(ran GB edition)
Actor Ryan Phillippe is always forgetting things. That's his worst fault, he confesses, as he unfolds into a green, nubby side chair in a hotel room here and smiles.
At 25, Phillippe is already known as the comely young lion who can actually act. His credits include the movies Cruel Intentions, Playing by Heart and the spooky I Know What You Did Last Summer.
"I'm really forgetful," he says, shaking his blond, curly hair. "I'm always thinking, so I'm constantly overlooking things."
Car keys might disappear, library books might fall overdue, but there's not much that Phillippe actually misses.
Married to actor Reese Witherspoon (Election), he is the proud father of a baby girl.
"What I'm good at is I've got a good level head," he says, pondering a moment. "I'm pretty smart about most of the decisions I make in my life just because I take so much time and am very careful."
Compromising can be a problem.
"A lot of times in this business you have to be really conscious of being a strong person and being true to yourself. I've compromised in the past, but I'm less likely to do that as I get older," he says.
There's always the temptation, he says, "But you don't have to succumb to it. You can't blame that on anyone else. If you make decisions like that, you just have to learn from them and not repeat them."
The lad from Delaware has already made good not only with his personal life but with his work.
In his latest film, Way of the Gun, he's almost unrecognizable as the sinewy sociopath who masterminds the kidnapping of a young surrogate mother _ a crime that escalates into tragedy.
Phillippe's mom had a day-care center in the house when he was growing up with three sisters, and his dad is a chemical technician for DuPont.
"For some reason they believed in me. I don't know why they did," he says, shrugging.
"I guess because I was a pretty smart kid, and when I finally took something so seriously they didn't want to stand in the way, I guess."
Educated in Catholic schools, he was only 17 when he headed off for New York to try acting.
"When I first started acting, I was really into the idea of being other people, and I think that's stayed to be the ultimate theme. But when you're young you want to be famous and have money, and as you get older, you realize it can be something more serious than that. I started out just fascinated by the idea of becoming other people. I had really an active imagination, and when I would see a movie when I was young, I would live with it for the next few weeks and pretend like I was that character," he says.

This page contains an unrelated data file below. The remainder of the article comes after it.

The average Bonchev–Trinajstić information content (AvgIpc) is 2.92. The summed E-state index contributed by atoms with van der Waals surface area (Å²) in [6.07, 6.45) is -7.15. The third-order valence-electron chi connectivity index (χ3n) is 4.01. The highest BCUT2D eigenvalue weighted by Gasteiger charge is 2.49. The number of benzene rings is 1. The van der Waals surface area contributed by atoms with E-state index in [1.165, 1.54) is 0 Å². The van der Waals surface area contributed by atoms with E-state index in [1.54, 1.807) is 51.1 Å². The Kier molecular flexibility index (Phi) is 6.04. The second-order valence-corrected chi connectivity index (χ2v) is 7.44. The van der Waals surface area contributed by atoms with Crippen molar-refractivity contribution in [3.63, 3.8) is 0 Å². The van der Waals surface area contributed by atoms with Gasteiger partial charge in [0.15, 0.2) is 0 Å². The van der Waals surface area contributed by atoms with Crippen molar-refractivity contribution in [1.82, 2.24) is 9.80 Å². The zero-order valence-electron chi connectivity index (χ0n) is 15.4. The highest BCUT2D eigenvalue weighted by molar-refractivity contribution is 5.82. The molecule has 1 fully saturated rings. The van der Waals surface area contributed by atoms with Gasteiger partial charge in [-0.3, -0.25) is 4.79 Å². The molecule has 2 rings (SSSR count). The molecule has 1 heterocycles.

"Also, I think I always had a sensitivity or understanding to, like, people's feelings."
Phillippe soon got a role in the soap One Life to Live, but gave that up for a riskier try in Los Angeles.
"When I moved out to L.A. for the first time, I had no money, no car and took the bus. It hasn't been a completely smooth road for me," he says.
"But I'm almost 26 now, so I feel like it's been a fun ride just because it hasn't been so easy. I've learned a lot from the adversity. When I moved out here at 19 I had no family near me, and there were nights where I had a tough time _ being broke and not knowing if it was going to work out. But for whatever reason, you just kind of hang in there."
Guest spots on a few TV shows like Chicago Hope led to a part in White Squall, directed by Ridley Scott.
"I was about to turn 20, (it was with) Jeff Bridges and a really good cast, and a great experience in eight different countries. And once a director like that puts you in a film, people tend to take notice, more so than they do when you've got nothing to show for yourself."
Phillippe has never been a partygoer and almost declined when he was invited to Witherspoon's birthday party before they'd met.
"It was half by coincidence and half by plan," he recalls. "She had seen me on a TV show or something and found out we had the same publicist, so she asked her if I'd come to this party. . . . I was actually leaving town the next day to shoot a movie, so I wasn't going to go.
"I had a friend who was with me that night. He said, "I just feel you should go, I feel there's something destined about this.' So we went and he was right," he says, grinning.